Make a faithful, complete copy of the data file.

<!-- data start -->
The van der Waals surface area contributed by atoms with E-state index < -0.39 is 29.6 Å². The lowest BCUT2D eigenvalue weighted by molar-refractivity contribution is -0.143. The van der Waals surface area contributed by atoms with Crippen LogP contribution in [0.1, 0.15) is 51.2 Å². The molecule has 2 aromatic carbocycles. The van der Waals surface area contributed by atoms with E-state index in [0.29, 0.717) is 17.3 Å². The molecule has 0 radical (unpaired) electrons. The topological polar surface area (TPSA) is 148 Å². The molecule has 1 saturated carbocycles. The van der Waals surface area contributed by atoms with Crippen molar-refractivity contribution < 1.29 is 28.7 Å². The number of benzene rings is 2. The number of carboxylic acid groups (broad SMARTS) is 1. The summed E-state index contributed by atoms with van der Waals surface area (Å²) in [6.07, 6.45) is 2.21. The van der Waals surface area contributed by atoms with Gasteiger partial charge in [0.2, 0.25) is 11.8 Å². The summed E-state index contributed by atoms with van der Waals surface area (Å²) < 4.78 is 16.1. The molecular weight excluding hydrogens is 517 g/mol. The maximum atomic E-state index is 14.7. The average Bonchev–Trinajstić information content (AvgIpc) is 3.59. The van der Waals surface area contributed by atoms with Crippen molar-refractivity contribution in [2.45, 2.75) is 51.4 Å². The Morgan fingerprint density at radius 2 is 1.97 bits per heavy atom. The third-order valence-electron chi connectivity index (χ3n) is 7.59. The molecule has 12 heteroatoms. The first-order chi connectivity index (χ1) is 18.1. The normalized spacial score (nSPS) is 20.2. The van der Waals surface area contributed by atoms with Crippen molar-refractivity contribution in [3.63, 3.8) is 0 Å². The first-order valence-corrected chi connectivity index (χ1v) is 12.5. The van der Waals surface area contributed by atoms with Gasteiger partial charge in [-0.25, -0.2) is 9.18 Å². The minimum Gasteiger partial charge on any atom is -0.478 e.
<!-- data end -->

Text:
The van der Waals surface area contributed by atoms with E-state index < -0.39 is 29.6 Å². The lowest BCUT2D eigenvalue weighted by molar-refractivity contribution is -0.143. The van der Waals surface area contributed by atoms with Crippen LogP contribution in [0.1, 0.15) is 51.2 Å². The molecule has 2 aromatic carbocycles. The van der Waals surface area contributed by atoms with E-state index in [0.29, 0.717) is 17.3 Å². The molecule has 0 radical (unpaired) electrons. The topological polar surface area (TPSA) is 148 Å². The molecule has 1 saturated carbocycles. The van der Waals surface area contributed by atoms with Crippen molar-refractivity contribution < 1.29 is 28.7 Å². The number of benzene rings is 2. The number of carboxylic acid groups (broad SMARTS) is 1. The summed E-state index contributed by atoms with van der Waals surface area (Å²) in [6.07, 6.45) is 2.21. The van der Waals surface area contributed by atoms with Gasteiger partial charge in [0.2, 0.25) is 11.8 Å². The summed E-state index contributed by atoms with van der Waals surface area (Å²) < 4.78 is 16.1. The molecular weight excluding hydrogens is 517 g/mol. The maximum atomic E-state index is 14.7. The average Bonchev–Trinajstić information content (AvgIpc) is 3.59. The van der Waals surface area contributed by atoms with Crippen molar-refractivity contribution in [2.45, 2.75) is 51.4 Å². The Morgan fingerprint density at radius 2 is 1.97 bits per heavy atom. The third-order valence-electron chi connectivity index (χ3n) is 7.59. The molecule has 12 heteroatoms. The first-order chi connectivity index (χ1) is 18.1. The normalized spacial score (nSPS) is 20.2. The van der Waals surface area contributed by atoms with Crippen molar-refractivity contribution in [3.63, 3.8) is 0 Å². The first-order valence-corrected chi connectivity index (χ1v) is 12.5. The van der Waals surface area contributed by atoms with Gasteiger partial charge in [-0.25, -0.2) is 9.18 Å². The minimum Gasteiger partial charge on any atom is -0.478 e.